Google Arts and Culture takes us into the world of Vassily Kandinsky with a project called "Play a Kandinsky". They examine Kandinsky's fascination with hearing color in shapes and sounds. You are invited to experiment with his art and your feelings. While this may or may not be what Kandinsky had in mind, it does give you a hands-on opportunity to play with moods and colors yourself.
We return once again to Christie's Auction House this time for a series of marriage portraits, according to Christie's the finest examples in art history. I am not in a position to refute their claim, but it is certainly worth your time to look at the pieces they have chosen. One comment from the Christie's list stays with me: "Rembrandt had loved and lost, while Vermeer went from health and good fortune to madness and death in a few short days. So perhaps it is no wonder that the great Dutch painters living in their topsy-turvy world, revolving forever on fortune’s wheel, understood so well the vulnerability that accompanies love."
We have shown you several times in the past the extraordinary fashions created using 3D manufacturing by Iris Van Herpen. She has continued her explorations into this new field with a group of clothes made from ocean plastic. The outfits you see here come from the artist's recent collection called Roots of Rebirth Spring/Summer 2021. Her aim, she says, is to offer a "translucent and fragile interconnectedness" with the skin. I know of no one else reaching the heights of fashion in this way.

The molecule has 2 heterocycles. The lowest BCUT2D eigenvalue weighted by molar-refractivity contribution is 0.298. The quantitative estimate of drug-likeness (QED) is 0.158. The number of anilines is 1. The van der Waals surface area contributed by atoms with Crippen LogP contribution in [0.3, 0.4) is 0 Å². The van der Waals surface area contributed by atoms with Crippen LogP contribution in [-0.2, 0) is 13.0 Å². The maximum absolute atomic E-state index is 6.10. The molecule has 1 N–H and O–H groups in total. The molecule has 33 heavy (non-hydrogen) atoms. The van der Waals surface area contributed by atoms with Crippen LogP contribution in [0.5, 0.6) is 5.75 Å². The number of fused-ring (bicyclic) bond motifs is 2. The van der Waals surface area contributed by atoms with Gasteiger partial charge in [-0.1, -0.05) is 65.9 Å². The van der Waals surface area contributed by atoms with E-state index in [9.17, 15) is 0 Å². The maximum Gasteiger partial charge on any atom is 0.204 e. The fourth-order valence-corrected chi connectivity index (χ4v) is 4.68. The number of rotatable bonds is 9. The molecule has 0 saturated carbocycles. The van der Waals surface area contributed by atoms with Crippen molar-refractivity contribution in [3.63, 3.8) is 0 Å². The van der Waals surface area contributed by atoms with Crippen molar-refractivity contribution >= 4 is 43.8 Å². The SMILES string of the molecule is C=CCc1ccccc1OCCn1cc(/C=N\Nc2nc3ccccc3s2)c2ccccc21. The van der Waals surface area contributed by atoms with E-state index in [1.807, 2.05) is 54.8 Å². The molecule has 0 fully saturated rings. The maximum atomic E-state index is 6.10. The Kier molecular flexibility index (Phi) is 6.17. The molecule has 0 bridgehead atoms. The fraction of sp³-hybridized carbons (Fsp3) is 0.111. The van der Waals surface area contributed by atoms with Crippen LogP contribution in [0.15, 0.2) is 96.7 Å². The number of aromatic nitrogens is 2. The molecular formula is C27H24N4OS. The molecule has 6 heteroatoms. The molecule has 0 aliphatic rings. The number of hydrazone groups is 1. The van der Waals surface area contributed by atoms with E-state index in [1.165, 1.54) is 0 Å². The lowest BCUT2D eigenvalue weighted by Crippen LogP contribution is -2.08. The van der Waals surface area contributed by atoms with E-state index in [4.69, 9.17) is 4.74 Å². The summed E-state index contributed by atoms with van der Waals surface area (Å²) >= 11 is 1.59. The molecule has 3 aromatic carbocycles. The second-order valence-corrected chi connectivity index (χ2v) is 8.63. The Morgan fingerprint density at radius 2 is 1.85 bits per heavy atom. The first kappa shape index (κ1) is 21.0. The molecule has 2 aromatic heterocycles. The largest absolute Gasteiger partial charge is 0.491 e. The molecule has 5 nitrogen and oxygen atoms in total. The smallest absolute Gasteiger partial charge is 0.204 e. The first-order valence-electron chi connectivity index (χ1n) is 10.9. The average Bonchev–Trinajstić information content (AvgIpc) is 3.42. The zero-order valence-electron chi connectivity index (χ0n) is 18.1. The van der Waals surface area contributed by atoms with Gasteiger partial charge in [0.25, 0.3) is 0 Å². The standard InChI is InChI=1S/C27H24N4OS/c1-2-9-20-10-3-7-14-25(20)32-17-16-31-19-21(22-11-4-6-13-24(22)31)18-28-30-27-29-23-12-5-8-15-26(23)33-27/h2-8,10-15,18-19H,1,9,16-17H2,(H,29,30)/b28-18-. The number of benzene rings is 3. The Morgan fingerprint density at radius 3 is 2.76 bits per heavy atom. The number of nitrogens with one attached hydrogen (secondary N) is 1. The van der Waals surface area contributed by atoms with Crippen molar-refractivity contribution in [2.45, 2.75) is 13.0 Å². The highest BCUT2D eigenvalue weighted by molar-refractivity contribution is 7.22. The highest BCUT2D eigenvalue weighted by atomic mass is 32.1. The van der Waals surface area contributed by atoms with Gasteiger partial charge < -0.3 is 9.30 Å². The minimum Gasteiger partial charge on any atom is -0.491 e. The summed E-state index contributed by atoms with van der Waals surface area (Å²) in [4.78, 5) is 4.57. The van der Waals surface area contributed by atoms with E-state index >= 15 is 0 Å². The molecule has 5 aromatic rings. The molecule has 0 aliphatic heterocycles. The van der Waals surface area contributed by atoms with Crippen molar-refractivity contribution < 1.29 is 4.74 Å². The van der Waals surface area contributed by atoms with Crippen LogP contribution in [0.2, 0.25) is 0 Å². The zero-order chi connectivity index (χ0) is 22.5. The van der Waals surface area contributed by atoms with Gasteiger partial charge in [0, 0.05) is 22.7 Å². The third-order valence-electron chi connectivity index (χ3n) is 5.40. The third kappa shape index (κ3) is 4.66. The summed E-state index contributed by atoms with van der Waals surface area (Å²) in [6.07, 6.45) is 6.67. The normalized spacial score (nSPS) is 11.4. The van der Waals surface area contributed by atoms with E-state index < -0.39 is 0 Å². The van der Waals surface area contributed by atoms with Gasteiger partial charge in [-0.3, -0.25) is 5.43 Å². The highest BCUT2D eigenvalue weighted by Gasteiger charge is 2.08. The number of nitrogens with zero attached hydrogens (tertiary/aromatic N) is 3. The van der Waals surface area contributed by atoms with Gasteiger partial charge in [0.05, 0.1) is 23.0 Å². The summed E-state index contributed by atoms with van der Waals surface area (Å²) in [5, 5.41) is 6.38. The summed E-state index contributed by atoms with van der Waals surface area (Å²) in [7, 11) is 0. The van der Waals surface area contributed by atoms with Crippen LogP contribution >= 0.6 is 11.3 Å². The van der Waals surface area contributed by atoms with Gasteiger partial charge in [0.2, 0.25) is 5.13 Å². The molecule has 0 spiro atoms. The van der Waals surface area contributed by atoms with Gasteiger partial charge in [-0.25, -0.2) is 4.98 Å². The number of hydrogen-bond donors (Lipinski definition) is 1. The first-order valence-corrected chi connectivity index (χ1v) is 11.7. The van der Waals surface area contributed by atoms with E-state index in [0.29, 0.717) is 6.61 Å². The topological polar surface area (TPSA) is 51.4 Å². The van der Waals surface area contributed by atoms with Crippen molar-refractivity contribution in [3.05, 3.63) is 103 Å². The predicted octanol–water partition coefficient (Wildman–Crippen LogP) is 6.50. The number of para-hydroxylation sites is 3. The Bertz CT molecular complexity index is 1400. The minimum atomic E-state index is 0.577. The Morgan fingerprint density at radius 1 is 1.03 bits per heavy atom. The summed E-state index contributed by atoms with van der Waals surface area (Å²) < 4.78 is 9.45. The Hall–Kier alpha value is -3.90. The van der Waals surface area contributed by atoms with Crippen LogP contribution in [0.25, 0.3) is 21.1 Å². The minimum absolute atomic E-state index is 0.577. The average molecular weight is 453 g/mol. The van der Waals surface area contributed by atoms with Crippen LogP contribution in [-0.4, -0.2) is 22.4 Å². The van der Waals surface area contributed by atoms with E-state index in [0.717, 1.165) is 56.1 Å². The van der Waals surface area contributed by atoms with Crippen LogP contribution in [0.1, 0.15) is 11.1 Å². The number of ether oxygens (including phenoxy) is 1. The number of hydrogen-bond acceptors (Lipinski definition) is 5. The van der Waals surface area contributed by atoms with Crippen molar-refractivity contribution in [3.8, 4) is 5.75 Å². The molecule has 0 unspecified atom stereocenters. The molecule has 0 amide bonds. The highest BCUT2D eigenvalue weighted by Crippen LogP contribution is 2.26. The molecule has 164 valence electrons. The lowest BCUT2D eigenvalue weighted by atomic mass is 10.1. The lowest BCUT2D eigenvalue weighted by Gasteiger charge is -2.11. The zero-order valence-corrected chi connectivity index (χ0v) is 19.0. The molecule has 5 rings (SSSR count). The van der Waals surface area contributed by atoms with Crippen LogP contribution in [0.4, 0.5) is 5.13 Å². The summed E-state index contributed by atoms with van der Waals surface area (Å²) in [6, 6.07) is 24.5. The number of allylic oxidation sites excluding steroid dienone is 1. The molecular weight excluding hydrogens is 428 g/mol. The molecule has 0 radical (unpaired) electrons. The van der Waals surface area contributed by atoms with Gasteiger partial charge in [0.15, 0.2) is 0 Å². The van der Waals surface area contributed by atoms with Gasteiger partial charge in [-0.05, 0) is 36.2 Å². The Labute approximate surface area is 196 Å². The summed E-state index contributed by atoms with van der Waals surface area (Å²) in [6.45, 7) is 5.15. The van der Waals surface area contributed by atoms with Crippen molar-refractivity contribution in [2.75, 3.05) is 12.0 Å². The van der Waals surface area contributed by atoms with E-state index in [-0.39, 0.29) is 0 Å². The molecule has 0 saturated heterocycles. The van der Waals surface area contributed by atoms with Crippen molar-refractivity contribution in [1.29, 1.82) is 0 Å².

Exuberance is one word that comes to mind when looking at this presentation of works by contemporary Japanese artists. Chiharu Shiota, for example, uses thousands of red, black and white threads interwoven to cover entire rooms. Takashi Murakami is the founder of a movement called "Superflat" featuring bright colors without a sense of perspective. Yasumasa Morimura takes historical figures from Western culture to transform himself.
"Grotesque" and "claustrophobic" are words being used to describe the works of Vanessa Baird, who is having her first show in the U.K. at London's Drawing Room. Other descriptives include "filty", "furious", and "fun-filled", so you can expect an adventure when you view them. Based in Oslo, Baird lives in the same house where she was born and raised. She is well-known in Norway, where she designed the Nobel Peace Prize diploma. The reviewer mentions a sense of being "surrounded" and overwhelmed". For myself, I am reminded of the work of Lucien Freud and Stanley Spencer in the U.K. Baird is not only prolific, she is gifted, brilliant, and unrelenting. One thing is certain: you won't be bored.
c. Corinne Whitaker 2021